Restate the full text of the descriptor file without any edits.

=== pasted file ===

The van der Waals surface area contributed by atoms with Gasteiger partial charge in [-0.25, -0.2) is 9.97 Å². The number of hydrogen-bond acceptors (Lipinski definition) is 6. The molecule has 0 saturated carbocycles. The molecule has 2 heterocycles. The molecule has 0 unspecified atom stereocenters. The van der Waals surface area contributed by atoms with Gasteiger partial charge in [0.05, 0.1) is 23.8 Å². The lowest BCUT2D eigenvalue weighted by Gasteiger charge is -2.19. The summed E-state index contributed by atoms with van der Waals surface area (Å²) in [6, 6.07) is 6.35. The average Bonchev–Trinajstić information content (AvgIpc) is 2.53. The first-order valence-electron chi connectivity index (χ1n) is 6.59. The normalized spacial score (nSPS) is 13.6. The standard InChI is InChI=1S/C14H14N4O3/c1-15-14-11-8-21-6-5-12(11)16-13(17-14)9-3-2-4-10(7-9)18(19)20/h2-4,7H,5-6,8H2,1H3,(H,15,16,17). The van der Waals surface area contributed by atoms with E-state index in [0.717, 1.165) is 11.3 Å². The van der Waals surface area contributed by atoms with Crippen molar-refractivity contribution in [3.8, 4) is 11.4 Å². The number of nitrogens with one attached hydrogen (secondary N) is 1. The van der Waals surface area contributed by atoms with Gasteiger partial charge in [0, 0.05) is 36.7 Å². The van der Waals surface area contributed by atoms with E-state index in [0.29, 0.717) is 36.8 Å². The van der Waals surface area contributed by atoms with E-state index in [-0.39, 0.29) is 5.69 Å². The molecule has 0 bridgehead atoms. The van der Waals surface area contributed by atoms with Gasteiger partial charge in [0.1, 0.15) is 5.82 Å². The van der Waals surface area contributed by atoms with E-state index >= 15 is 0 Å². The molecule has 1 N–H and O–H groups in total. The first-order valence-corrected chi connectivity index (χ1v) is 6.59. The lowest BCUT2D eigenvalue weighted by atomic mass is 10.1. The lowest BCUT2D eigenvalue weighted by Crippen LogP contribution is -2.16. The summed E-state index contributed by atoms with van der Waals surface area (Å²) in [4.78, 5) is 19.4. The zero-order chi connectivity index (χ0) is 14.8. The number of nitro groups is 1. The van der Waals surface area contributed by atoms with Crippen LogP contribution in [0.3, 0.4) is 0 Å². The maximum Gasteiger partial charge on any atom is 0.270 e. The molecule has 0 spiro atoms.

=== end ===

The van der Waals surface area contributed by atoms with Gasteiger partial charge in [-0.25, -0.2) is 9.97 Å². The number of hydrogen-bond acceptors (Lipinski definition) is 6. The molecule has 0 saturated carbocycles. The molecule has 2 heterocycles. The molecule has 0 unspecified atom stereocenters. The van der Waals surface area contributed by atoms with Gasteiger partial charge in [0.05, 0.1) is 23.8 Å². The lowest BCUT2D eigenvalue weighted by Gasteiger charge is -2.19. The summed E-state index contributed by atoms with van der Waals surface area (Å²) in [6, 6.07) is 6.35. The average Bonchev–Trinajstić information content (AvgIpc) is 2.53. The first-order valence-electron chi connectivity index (χ1n) is 6.59. The normalized spacial score (nSPS) is 13.6. The standard InChI is InChI=1S/C14H14N4O3/c1-15-14-11-8-21-6-5-12(11)16-13(17-14)9-3-2-4-10(7-9)18(19)20/h2-4,7H,5-6,8H2,1H3,(H,15,16,17). The van der Waals surface area contributed by atoms with E-state index in [0.717, 1.165) is 11.3 Å². The van der Waals surface area contributed by atoms with Crippen molar-refractivity contribution in [3.8, 4) is 11.4 Å². The number of nitrogens with one attached hydrogen (secondary N) is 1. The van der Waals surface area contributed by atoms with Gasteiger partial charge in [0, 0.05) is 36.7 Å². The van der Waals surface area contributed by atoms with E-state index in [0.29, 0.717) is 36.8 Å². The van der Waals surface area contributed by atoms with E-state index in [-0.39, 0.29) is 5.69 Å². The molecule has 0 bridgehead atoms. The van der Waals surface area contributed by atoms with Gasteiger partial charge in [0.1, 0.15) is 5.82 Å². The van der Waals surface area contributed by atoms with E-state index >= 15 is 0 Å². The molecule has 1 N–H and O–H groups in total. The first-order valence-corrected chi connectivity index (χ1v) is 6.59. The lowest BCUT2D eigenvalue weighted by atomic mass is 10.1. The lowest BCUT2D eigenvalue weighted by Crippen LogP contribution is -2.16. The summed E-state index contributed by atoms with van der Waals surface area (Å²) in [4.78, 5) is 19.4. The zero-order chi connectivity index (χ0) is 14.8. The number of nitro groups is 1. The van der Waals surface area contributed by atoms with Crippen LogP contribution in [0.3, 0.4) is 0 Å². The maximum Gasteiger partial charge on any atom is 0.270 e. The molecule has 0 spiro atoms.